Battling Cabin Crashers on the Trans-Mongolian Railway
The Trans-Mongolian Railway. Home for the next four days
Day 36: Mechanically speaking, the Russian train is superior to the UVZ. Mechanically speaking. Comfort is another matter. The UVZ was an '05, so it still had some of that new-car freshness. The train, I am guessing, is a '55, and its new-train freshness has been long since depleted. This isn't all bad. In between the cars, the vestibule spaces, where passengers wait to unload, have an extreme industrial theme, with a pervasive gun-metal grey color scheme and sharp corners that give a strong Soviet flavor. The cabins themselves have seen better times and the upholstery has swallowed its fill of dead skin and dust. Sitting down, I begin to fantasize about a long and intensive fumigation--three days of marination in chemicals and steam. But I'm not sure that would quite do it.
My window is double paned and the interior has been infected by moisture. Where it isn't misted over, there are streaks of dribbling water. The exterior is caked in brown Mongolian dust. The appeal of the Trans-Mongolian Railway is the view, of course--the Siberian expanse displayed in high definition in your own private cabin. The best views will all be terrible.
The train lurches forward. As the lurch presses into a gentle coast, there is a knock at my door. I open it. Two Mongolian women, both decently overweight, are standing expectantly holding a lot of baggage. The door is open a quarter way and the Mongolian woman nearest it reaches in and slides it the rest of the way, and the interior of my cabin is now in full view. On one bed, I have unfurled my sleeping bag. On the other, which faces it, I've dumped all my crap. These are my beds. I have paid for the entire compartment all the way to Moscow. I can get up and switch beds in the middle of the night if I want to, and I just might. I own them.
The train yard.
The Mongolian woman has more liberal views on bed ownership. She points at my sleeping bag, then the other bed and says something. I don't know quite what she's getting at, but I shake my head because the status quo seems just fine to me. She reaches in and pick up my sweater, lifts it over and drops it on the other bed. She points at the empty space has created and says something in Mongolian. I shake my head. "No," I say.
Guess I should get on board
She moves her body into the doorway and is on the verge of crossing the threshold. I take a step forward and throw up a block, now far closer to the overweight Mongolian woman than I have ever wished to be. She points at the bed again, I say no again. Then I say, "I bought both beds," in a loud voice, knowing that the words won't be understood, but the loudness will. Loudness is universal. So is shouting, and it might come next. She makes another move forward. I hold my ground, then grab the door and pull it. She still has shopping bags in her hand and cannot react in time. The advantage is mine. I muscle it shut and turn the lock.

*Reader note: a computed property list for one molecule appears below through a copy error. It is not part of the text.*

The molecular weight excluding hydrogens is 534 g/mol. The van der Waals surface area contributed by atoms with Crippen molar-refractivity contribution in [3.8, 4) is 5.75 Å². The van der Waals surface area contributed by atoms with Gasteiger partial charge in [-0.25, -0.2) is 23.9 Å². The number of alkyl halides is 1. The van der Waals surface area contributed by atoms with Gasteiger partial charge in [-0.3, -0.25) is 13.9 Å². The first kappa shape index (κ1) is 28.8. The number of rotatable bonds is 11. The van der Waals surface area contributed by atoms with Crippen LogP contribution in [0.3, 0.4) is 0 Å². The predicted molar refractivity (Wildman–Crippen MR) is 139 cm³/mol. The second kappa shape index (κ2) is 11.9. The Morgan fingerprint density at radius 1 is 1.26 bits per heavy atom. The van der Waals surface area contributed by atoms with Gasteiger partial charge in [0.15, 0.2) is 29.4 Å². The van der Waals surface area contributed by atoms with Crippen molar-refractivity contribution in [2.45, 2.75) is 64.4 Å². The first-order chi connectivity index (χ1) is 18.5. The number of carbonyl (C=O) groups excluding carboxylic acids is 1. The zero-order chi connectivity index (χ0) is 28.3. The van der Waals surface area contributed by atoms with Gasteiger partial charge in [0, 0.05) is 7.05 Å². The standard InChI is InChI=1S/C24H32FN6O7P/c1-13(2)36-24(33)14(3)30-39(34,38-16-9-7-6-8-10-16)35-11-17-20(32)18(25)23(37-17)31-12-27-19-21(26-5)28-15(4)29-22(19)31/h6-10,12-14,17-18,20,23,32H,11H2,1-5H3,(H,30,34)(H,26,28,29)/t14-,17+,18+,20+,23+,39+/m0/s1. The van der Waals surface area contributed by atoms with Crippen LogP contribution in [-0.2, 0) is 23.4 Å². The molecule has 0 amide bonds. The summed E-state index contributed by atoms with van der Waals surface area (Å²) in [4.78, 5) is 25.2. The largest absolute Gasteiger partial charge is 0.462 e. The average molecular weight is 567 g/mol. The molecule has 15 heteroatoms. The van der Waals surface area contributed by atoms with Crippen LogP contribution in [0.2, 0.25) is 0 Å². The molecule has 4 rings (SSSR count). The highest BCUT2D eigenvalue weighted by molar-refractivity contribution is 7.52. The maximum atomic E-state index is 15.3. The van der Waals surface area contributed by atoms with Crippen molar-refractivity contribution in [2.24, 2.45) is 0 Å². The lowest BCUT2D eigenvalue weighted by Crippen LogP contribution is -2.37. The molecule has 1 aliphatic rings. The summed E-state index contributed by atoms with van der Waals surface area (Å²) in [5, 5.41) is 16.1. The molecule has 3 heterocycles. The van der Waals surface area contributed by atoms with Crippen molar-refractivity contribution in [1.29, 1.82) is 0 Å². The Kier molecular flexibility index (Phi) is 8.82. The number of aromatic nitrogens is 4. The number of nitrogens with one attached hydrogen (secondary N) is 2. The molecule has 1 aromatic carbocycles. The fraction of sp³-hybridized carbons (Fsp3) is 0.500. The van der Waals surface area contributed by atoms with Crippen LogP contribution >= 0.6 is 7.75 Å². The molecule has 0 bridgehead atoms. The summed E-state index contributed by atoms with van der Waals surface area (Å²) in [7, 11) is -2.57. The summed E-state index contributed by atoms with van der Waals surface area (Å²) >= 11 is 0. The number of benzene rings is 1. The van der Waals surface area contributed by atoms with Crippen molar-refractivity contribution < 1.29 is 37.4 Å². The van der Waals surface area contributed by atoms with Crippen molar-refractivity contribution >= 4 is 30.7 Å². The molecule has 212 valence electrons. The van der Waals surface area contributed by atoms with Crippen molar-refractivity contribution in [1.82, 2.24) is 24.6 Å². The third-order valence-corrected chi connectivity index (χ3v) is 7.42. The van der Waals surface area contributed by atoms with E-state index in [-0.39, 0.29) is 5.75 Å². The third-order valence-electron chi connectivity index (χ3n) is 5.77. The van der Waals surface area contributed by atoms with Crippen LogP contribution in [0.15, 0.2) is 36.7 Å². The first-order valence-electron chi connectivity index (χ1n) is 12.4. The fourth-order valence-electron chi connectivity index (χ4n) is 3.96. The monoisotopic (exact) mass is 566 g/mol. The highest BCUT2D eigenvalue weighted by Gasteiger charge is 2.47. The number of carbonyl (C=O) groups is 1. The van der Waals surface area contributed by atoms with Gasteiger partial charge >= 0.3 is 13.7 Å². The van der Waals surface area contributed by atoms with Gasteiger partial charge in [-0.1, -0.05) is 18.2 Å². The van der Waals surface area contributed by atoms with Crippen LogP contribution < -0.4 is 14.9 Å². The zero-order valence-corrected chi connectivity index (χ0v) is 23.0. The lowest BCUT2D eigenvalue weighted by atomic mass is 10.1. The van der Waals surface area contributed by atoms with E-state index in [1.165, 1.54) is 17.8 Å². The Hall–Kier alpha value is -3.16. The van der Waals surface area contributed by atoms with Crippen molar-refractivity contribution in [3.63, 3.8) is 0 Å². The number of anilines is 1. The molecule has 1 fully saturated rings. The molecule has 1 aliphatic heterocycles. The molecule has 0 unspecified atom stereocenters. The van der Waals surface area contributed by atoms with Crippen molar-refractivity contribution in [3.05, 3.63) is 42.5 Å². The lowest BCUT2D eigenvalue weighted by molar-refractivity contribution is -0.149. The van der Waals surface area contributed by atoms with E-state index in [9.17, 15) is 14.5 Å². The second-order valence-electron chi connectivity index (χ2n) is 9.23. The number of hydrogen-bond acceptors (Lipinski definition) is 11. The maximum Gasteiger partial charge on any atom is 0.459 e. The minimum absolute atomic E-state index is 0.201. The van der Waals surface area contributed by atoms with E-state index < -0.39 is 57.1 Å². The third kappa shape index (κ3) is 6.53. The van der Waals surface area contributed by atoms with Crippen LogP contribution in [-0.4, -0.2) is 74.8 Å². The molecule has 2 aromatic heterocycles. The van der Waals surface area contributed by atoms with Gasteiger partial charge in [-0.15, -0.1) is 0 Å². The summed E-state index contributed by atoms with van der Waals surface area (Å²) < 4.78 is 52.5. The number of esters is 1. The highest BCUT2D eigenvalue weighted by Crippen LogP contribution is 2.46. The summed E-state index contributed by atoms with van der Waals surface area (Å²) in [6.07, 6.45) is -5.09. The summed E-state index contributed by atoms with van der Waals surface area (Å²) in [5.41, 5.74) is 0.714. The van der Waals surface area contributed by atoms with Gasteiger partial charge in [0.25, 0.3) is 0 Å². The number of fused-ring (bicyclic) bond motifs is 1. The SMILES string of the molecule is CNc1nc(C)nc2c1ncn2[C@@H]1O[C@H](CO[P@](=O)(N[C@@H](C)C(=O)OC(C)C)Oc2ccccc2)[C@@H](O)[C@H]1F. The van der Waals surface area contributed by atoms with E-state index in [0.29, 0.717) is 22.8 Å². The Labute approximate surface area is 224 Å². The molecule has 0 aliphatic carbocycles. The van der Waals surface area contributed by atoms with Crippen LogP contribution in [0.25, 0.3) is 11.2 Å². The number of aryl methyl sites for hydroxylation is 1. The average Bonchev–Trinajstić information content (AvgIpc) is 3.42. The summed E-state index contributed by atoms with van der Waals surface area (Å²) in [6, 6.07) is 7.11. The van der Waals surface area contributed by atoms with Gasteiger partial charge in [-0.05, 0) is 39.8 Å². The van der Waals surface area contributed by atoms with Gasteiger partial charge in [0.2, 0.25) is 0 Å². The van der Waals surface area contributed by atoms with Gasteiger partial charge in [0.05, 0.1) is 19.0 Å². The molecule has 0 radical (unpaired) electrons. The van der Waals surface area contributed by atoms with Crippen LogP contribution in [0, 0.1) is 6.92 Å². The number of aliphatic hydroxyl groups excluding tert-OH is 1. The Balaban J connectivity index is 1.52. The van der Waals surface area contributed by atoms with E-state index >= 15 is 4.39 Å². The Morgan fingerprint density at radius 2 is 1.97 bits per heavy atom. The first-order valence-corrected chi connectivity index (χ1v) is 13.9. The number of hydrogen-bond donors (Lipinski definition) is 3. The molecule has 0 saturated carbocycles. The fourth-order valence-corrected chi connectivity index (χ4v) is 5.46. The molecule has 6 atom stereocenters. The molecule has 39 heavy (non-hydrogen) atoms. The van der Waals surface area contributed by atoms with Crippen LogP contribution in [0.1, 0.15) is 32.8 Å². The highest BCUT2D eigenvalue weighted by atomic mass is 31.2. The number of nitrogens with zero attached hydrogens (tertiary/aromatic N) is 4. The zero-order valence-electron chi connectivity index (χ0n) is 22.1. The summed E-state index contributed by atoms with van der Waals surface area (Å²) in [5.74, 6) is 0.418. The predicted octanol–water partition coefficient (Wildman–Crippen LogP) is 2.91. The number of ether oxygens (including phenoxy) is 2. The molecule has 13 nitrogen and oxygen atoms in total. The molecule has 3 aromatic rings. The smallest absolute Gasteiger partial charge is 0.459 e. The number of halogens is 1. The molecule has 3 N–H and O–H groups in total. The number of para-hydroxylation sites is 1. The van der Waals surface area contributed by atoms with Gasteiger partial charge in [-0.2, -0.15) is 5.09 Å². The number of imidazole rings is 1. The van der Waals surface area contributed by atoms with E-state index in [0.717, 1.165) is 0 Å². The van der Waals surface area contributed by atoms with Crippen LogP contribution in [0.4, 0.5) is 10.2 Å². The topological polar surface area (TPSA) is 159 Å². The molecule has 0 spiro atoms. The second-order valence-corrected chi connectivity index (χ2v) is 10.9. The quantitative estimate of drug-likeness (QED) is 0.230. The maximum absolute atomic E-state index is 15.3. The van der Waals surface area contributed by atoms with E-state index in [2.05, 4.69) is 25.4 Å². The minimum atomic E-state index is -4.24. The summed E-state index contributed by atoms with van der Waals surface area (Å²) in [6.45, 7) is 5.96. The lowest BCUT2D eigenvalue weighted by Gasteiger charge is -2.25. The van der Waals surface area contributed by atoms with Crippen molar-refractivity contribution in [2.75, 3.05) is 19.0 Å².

Thirty seconds elapse and there is another knock at the door. I do not answer it.
An hour later, I have a look in the hallway. Things look safe. I stand and watch the inhabitants of the other cabins emerge from their doorways. In the cabin to my left is a Russian businessman with grey hair. I try to make friendly eye contact, but he avoids me. Next to him is an XL-sized Russian couple, probably in their forties. The wife has died blond hair and wears a fur coat, even on the train, which is tropically hot. The husband wears a handlebar mustache and is sporting black track pants with a silver stripe down the side. The elastic waistband accentuates the spill-over of his gut. He has changed into thong flip flops and is talking on a cellphone. We're only 45 minutes outside of the Ulaan Bataar, and already the gutteral and unpronounceable phonemes of Mongolia have given way to the fat, mashed-together consonants of Russian.
Trans-Mongolian Express bed linen. It's a keeper.
To my right is an elderly Swiss couple who are a model of gentleness and civility. The wife gives me coffee and two apples. They tell me they are getting off tomorrow in Irkutsk. This worries me, because the Swiss couple is the only bulwark against the pre-civilized Hobbesian chaos that is the Russian train.
By midnight, we hit the Russian border. There are trees outside now, whose grey branches are illuminated by moonlight. The Gobi Dessert and its legacy of parched earth are finally over. As I fall asleep, I can hear the Russian businessman snoring and I find the sound strangely comforting. We will arrive in Moscow in four days.